Very thoughtful report to consider when planning a digital access model.
The Aspen Institute’s Task Force on Learning and the internet, Learner at the Center of a Networked World recommends that,
“every student [has] adequate connectivity—including reliable broadband connections—as well as access to the hardware, applications, digital age literacy and high-quality
content necessary to support their learning.”
Learning doesn’t end when the last bell rings, students need internet access outside of the school day, particularly at home to complete assignments; collaborate with their peers; participate in extracurricular activities; apply for higher education opportunities and even part time employment.
The 2016 National Education Technology Plan (NETP) recommends “students and educators have broadband access to the internet and adequate wireless connectivity, with a special focus on equity of access outside of school.”
Ensure Equity of Access for All Students Outside of School
Digital equity is a topic of concern as inequities related to broadband access persist when some students, particularly low-income and rural students, do not have the same level of broadband and device access as other students outside of school. Gone is an era when students are automatically given textbooks to support their learning. Equity of access includes ensuring access to devices and sufficient high-speed broadband in school, at home, and everywhere else in the community to utilize digital instructional materials, complete homework assignments, and to connect with students, educators, and experts throughout the world anytime/anywhere.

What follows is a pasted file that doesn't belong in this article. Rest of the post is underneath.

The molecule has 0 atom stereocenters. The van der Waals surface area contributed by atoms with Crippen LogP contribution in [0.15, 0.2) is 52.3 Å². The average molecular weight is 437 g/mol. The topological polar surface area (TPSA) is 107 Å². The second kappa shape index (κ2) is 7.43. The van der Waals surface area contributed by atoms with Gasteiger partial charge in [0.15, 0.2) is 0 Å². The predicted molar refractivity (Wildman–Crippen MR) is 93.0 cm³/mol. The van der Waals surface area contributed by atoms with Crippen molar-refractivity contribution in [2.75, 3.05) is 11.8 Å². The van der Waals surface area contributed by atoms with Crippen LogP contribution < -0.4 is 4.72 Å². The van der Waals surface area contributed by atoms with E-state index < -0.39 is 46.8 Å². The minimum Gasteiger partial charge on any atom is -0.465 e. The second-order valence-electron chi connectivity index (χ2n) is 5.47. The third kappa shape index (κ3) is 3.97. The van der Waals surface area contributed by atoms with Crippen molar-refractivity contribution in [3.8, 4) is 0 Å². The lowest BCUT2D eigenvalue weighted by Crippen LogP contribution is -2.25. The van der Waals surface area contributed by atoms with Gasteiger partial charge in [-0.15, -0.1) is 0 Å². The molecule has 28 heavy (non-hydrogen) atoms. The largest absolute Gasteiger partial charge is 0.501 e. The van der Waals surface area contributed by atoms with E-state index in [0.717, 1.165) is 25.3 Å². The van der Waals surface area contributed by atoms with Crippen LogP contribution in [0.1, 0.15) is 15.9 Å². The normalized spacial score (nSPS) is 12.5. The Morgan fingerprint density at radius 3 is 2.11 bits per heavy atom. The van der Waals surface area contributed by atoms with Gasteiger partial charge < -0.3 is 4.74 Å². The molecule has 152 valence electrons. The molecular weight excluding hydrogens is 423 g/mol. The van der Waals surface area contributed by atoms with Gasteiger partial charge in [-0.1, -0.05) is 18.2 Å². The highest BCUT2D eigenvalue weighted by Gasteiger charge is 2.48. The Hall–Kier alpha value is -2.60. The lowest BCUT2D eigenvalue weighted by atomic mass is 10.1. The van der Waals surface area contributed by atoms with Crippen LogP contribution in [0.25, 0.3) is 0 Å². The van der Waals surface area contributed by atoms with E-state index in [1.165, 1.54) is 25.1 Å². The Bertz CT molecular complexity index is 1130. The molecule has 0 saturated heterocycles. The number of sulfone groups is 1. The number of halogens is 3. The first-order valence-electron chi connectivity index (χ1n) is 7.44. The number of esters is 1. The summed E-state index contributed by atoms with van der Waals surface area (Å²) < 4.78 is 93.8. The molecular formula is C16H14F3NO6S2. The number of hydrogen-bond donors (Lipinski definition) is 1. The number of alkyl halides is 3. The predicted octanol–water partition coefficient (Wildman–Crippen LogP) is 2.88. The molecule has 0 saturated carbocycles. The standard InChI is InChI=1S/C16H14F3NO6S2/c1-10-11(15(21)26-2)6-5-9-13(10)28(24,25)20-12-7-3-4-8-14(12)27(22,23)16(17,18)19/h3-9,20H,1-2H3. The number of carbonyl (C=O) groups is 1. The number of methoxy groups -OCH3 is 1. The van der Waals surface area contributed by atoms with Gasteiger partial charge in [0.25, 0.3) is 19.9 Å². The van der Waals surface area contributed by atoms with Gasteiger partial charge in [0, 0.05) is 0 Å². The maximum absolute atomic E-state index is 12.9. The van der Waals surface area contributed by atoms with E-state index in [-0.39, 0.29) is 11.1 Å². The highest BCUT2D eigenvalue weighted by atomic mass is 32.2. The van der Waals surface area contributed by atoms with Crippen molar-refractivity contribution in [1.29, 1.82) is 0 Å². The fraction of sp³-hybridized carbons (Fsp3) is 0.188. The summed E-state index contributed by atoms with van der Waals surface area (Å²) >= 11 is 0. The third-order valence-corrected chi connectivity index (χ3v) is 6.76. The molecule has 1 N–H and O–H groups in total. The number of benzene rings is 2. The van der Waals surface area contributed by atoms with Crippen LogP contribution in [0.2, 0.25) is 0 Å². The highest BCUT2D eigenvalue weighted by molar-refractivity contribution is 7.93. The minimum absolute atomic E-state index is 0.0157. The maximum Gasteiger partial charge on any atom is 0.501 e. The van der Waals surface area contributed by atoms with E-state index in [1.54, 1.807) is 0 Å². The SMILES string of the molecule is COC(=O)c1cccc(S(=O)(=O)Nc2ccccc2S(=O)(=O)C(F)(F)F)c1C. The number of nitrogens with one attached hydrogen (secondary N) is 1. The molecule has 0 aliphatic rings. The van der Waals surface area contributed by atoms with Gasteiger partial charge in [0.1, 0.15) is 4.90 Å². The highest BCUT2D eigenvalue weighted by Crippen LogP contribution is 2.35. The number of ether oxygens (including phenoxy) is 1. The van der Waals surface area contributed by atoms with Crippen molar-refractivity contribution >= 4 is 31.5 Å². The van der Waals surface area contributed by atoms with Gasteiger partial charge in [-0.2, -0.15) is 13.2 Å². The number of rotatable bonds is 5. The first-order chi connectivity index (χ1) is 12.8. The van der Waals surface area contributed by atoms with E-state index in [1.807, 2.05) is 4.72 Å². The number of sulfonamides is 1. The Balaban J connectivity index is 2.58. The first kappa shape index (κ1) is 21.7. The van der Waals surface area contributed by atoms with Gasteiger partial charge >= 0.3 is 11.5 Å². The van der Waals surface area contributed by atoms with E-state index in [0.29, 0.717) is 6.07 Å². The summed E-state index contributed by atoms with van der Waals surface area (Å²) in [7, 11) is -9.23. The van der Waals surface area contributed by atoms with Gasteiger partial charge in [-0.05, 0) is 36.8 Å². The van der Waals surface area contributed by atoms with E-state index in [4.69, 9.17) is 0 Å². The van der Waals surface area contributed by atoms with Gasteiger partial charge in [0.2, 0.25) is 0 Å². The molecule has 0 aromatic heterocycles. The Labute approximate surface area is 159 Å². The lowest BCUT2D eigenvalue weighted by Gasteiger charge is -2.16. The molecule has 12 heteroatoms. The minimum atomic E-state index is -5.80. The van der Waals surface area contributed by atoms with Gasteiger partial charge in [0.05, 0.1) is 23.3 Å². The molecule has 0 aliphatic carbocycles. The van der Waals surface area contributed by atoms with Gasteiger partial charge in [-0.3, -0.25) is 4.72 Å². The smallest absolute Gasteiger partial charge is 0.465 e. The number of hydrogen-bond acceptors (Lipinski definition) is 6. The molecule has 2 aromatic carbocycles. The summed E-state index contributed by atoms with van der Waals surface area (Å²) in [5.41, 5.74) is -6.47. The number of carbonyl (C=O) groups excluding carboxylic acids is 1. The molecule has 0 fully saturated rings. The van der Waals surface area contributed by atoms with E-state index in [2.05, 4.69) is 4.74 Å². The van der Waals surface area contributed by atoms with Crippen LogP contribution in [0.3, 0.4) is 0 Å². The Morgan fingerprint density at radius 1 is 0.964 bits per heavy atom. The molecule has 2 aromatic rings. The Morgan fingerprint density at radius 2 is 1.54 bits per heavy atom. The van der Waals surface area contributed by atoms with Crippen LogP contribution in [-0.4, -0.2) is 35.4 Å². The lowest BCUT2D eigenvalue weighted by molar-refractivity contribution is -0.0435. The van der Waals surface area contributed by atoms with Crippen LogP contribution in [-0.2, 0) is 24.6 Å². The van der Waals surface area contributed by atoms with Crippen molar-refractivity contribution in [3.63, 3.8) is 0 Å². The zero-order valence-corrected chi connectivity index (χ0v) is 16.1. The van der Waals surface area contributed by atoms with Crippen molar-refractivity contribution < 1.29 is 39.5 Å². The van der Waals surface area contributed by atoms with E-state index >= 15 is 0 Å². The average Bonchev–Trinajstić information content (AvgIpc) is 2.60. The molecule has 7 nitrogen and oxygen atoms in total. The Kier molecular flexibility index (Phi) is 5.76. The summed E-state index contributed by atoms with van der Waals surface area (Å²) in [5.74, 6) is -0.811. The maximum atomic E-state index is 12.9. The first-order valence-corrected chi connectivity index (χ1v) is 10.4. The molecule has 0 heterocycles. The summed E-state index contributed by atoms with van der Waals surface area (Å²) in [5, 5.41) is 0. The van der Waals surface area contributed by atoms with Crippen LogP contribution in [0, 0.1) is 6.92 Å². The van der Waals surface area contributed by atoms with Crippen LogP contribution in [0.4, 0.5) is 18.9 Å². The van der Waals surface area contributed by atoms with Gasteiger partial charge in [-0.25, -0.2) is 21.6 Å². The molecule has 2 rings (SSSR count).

More states are enacting policies requiring digital instructional materials, as legislators are now recognizing the benefits of digital resources. These policy shifts have direct implications on issues related to device and internet access. As content shifts to digital, and typically some of that content is exclusively available online, students must have access to broadband and devices outside of school, particularly at home, to be successful. SETDA recommends states, districts and schools:
• Deliver outreach to families, particularly low income families, about the necessity for out-of-school access
• Leverage community partnerships for access
• Share out-of-school access options